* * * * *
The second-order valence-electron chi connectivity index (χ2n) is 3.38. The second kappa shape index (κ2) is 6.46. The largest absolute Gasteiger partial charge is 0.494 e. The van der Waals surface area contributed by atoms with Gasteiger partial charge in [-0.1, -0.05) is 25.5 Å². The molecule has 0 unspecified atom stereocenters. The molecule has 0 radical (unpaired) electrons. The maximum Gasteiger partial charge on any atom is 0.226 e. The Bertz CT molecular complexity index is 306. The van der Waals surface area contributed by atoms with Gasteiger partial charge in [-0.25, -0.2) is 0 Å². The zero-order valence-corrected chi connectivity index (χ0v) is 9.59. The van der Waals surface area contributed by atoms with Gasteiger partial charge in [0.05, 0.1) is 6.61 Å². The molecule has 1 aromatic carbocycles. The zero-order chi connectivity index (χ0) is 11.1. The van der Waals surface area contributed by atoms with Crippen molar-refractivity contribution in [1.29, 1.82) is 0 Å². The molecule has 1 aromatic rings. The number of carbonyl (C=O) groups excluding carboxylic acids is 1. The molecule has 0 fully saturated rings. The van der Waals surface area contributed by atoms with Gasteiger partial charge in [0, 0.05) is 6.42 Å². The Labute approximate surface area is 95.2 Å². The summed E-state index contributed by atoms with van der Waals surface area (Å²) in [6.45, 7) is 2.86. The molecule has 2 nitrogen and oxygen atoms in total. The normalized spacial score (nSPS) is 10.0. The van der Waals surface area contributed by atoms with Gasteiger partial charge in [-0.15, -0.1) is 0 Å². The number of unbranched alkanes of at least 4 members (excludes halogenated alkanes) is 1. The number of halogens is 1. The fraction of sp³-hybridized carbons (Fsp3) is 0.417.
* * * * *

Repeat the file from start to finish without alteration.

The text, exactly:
The second-order valence-electron chi connectivity index (χ2n) is 3.38. The second kappa shape index (κ2) is 6.46. The largest absolute Gasteiger partial charge is 0.494 e. The van der Waals surface area contributed by atoms with Gasteiger partial charge in [-0.1, -0.05) is 25.5 Å². The molecule has 0 unspecified atom stereocenters. The molecule has 0 radical (unpaired) electrons. The maximum Gasteiger partial charge on any atom is 0.226 e. The Bertz CT molecular complexity index is 306. The van der Waals surface area contributed by atoms with Gasteiger partial charge in [-0.25, -0.2) is 0 Å². The zero-order valence-corrected chi connectivity index (χ0v) is 9.59. The van der Waals surface area contributed by atoms with Gasteiger partial charge in [0.05, 0.1) is 6.61 Å². The molecule has 1 aromatic carbocycles. The zero-order chi connectivity index (χ0) is 11.1. The van der Waals surface area contributed by atoms with Crippen molar-refractivity contribution in [1.29, 1.82) is 0 Å². The molecule has 1 aromatic rings. The number of carbonyl (C=O) groups excluding carboxylic acids is 1. The molecule has 0 fully saturated rings. The van der Waals surface area contributed by atoms with Gasteiger partial charge in [0, 0.05) is 6.42 Å². The Labute approximate surface area is 95.2 Å². The summed E-state index contributed by atoms with van der Waals surface area (Å²) in [6.45, 7) is 2.86. The molecule has 2 nitrogen and oxygen atoms in total. The normalized spacial score (nSPS) is 10.0. The van der Waals surface area contributed by atoms with Gasteiger partial charge in [-0.15, -0.1) is 0 Å². The number of unbranched alkanes of at least 4 members (excludes halogenated alkanes) is 1. The number of halogens is 1. The fraction of sp³-hybridized carbons (Fsp3) is 0.417.